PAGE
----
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3 results for Water supply--Piedmont
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Record #:
15875
Author(s):
Abstract:
Many regions in North Carolina have experienced tremendous increases in population growth and industrial development in the past decade, the Piedmont and Mountain regions being no exception. One of the many implications of this dramatic growth is the depletion of water supplies. Most public water supplies in these regions are from surface water sources (streams, lakes and reservoirs); to keep pace with demand, new surface water sources will have to be developed.
Source:
Carolina Planning (NoCar HT 393 N8 C29x), Vol. 9 Issue 2, Winter 1983, p12-14, il, map
Full Text:
Record #:
28108
Author(s):
Abstract:
Raleigh is working hard to develop a plan during this current water crisis. The city council ignored recommendations for a tiered-rate system advised by a task force after droughts in 2002 and 2005. Now, city council members are promising to look at serious conservation policies including a tiered-rate system. The problems with that system and possible solutions to the problem in Raleigh are detailed.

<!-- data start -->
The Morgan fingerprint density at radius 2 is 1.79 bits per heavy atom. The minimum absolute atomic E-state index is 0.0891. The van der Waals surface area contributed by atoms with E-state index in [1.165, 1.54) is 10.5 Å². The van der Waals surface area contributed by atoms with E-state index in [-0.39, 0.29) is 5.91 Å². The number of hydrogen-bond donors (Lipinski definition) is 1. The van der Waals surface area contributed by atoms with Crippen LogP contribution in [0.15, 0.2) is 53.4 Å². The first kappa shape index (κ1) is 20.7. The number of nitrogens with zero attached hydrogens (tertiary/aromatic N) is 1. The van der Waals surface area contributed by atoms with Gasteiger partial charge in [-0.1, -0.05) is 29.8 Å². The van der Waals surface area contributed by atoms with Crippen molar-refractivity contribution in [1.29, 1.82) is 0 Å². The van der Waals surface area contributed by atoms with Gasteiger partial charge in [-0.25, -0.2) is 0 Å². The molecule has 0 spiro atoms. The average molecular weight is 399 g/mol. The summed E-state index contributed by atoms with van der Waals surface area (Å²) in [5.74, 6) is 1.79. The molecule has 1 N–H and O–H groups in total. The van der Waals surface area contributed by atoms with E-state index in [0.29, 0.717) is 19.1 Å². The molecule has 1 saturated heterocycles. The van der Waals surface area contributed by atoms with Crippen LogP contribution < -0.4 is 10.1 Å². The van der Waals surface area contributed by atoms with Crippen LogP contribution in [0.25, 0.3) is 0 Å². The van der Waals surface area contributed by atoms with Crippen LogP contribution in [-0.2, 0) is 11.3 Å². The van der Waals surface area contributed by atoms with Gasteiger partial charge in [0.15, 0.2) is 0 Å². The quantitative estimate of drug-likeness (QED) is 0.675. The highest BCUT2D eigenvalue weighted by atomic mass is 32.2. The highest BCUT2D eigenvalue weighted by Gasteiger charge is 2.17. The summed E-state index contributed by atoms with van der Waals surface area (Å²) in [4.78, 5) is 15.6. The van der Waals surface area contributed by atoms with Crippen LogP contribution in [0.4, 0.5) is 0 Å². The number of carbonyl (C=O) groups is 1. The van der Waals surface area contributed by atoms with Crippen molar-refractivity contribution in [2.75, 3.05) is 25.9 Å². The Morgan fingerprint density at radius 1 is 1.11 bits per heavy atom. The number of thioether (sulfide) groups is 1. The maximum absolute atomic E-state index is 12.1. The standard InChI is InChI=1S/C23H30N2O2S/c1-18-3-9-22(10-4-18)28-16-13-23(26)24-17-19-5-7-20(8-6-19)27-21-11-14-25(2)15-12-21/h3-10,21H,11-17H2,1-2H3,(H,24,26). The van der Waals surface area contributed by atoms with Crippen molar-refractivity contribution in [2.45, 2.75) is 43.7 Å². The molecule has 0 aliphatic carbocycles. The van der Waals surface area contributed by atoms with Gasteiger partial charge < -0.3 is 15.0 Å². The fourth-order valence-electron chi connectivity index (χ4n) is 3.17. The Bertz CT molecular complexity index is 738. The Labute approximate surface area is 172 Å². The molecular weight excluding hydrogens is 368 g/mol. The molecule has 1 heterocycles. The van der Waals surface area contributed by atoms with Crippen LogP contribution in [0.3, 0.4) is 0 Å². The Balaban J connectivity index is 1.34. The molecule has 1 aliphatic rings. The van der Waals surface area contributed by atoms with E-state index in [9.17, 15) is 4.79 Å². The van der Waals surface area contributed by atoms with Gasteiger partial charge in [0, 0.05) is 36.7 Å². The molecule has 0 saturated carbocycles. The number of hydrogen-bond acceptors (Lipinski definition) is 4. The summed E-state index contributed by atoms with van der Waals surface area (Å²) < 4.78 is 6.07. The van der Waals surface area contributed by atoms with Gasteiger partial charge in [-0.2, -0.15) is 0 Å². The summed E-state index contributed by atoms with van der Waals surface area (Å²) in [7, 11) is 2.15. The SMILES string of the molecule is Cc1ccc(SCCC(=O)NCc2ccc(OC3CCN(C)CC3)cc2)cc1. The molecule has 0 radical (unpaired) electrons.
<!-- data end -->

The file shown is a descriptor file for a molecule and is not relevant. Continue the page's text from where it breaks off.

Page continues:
Source:
Independent Weekly (NoCar Oversize AP 2 .I57 [volumes 13 - 23 on microfilm]), Vol. 25 Issue 5, January 2008, p18 Periodical Website
Record #:
28107
Author(s):
Abstract:
Orange County is considering worst case scenarios as the current drought has reservoirs at 40 percent capacity. All of the scenarios are expensive, but running out of water would be more costly. The three scenarios are detailed, along with current water restriction measures. The landscaping industry has been pushing back against recent measures aimed to limit the use of water for landscaping.
Source:
Independent Weekly (NoCar Oversize AP 2 .I57 [volumes 13 - 23 on microfilm]), Vol. 25 Issue 5, January 2008, p15 Periodical Website